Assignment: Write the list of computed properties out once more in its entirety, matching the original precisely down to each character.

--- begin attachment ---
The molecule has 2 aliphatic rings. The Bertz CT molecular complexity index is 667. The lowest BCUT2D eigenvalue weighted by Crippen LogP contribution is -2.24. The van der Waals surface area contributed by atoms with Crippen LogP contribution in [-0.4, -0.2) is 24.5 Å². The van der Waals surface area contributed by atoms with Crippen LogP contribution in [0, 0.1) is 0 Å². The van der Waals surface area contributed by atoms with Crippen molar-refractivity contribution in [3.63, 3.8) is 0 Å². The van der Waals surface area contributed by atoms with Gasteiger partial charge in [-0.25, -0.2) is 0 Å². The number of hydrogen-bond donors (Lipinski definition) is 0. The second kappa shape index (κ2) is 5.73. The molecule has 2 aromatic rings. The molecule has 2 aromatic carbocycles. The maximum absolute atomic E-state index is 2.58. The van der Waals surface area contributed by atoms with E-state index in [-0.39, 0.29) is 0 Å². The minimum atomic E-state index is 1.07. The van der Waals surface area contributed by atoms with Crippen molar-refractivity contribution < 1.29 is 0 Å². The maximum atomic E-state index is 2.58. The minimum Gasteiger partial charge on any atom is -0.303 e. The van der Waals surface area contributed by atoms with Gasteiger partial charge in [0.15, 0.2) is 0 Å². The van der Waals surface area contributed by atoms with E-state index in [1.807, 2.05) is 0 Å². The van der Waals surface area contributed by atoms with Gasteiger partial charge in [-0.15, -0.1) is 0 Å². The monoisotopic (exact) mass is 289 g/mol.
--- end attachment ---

The molecule has 2 aliphatic rings. The Bertz CT molecular complexity index is 667. The lowest BCUT2D eigenvalue weighted by Crippen LogP contribution is -2.24. The van der Waals surface area contributed by atoms with Crippen LogP contribution in [-0.4, -0.2) is 24.5 Å². The van der Waals surface area contributed by atoms with Crippen LogP contribution in [0, 0.1) is 0 Å². The van der Waals surface area contributed by atoms with Crippen molar-refractivity contribution in [3.63, 3.8) is 0 Å². The van der Waals surface area contributed by atoms with Gasteiger partial charge in [-0.25, -0.2) is 0 Å². The number of hydrogen-bond donors (Lipinski definition) is 0. The second kappa shape index (κ2) is 5.73. The molecule has 2 aromatic rings. The molecule has 2 aromatic carbocycles. The maximum absolute atomic E-state index is 2.58. The van der Waals surface area contributed by atoms with E-state index in [-0.39, 0.29) is 0 Å². The minimum atomic E-state index is 1.07. The van der Waals surface area contributed by atoms with Crippen molar-refractivity contribution < 1.29 is 0 Å². The maximum atomic E-state index is 2.58. The minimum Gasteiger partial charge on any atom is -0.303 e. The van der Waals surface area contributed by atoms with Gasteiger partial charge in [0.15, 0.2) is 0 Å². The van der Waals surface area contributed by atoms with E-state index in [1.807, 2.05) is 0 Å². The van der Waals surface area contributed by atoms with Gasteiger partial charge in [-0.15, -0.1) is 0 Å². The monoisotopic (exact) mass is 289 g/mol.